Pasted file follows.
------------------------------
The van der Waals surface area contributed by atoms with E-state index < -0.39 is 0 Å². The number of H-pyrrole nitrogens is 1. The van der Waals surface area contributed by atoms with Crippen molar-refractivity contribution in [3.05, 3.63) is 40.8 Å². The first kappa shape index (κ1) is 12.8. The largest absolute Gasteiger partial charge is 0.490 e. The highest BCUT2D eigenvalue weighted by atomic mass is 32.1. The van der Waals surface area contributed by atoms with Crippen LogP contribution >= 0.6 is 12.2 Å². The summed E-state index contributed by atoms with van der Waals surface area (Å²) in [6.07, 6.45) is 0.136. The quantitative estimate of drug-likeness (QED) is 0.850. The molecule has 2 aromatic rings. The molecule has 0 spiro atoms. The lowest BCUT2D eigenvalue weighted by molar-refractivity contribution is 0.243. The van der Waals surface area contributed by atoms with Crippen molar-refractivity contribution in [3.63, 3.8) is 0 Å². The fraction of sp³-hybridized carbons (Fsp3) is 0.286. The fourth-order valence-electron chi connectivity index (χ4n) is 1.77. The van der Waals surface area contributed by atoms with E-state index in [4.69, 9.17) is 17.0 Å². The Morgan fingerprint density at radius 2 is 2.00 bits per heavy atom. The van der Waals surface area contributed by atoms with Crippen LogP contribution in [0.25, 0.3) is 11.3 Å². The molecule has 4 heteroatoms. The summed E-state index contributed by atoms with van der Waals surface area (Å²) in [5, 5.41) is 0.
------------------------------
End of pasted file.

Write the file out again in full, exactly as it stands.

The van der Waals surface area contributed by atoms with E-state index < -0.39 is 0 Å². The number of H-pyrrole nitrogens is 1. The van der Waals surface area contributed by atoms with Crippen molar-refractivity contribution in [3.05, 3.63) is 40.8 Å². The first kappa shape index (κ1) is 12.8. The largest absolute Gasteiger partial charge is 0.490 e. The highest BCUT2D eigenvalue weighted by atomic mass is 32.1. The van der Waals surface area contributed by atoms with Crippen LogP contribution >= 0.6 is 12.2 Å². The summed E-state index contributed by atoms with van der Waals surface area (Å²) in [6.07, 6.45) is 0.136. The quantitative estimate of drug-likeness (QED) is 0.850. The molecule has 2 aromatic rings. The molecule has 0 spiro atoms. The lowest BCUT2D eigenvalue weighted by molar-refractivity contribution is 0.243. The van der Waals surface area contributed by atoms with Crippen molar-refractivity contribution in [3.63, 3.8) is 0 Å². The fraction of sp³-hybridized carbons (Fsp3) is 0.286. The fourth-order valence-electron chi connectivity index (χ4n) is 1.77. The van der Waals surface area contributed by atoms with E-state index in [4.69, 9.17) is 17.0 Å². The Morgan fingerprint density at radius 2 is 2.00 bits per heavy atom. The van der Waals surface area contributed by atoms with Crippen LogP contribution in [0.25, 0.3) is 11.3 Å². The molecule has 4 heteroatoms. The summed E-state index contributed by atoms with van der Waals surface area (Å²) in [5, 5.41) is 0.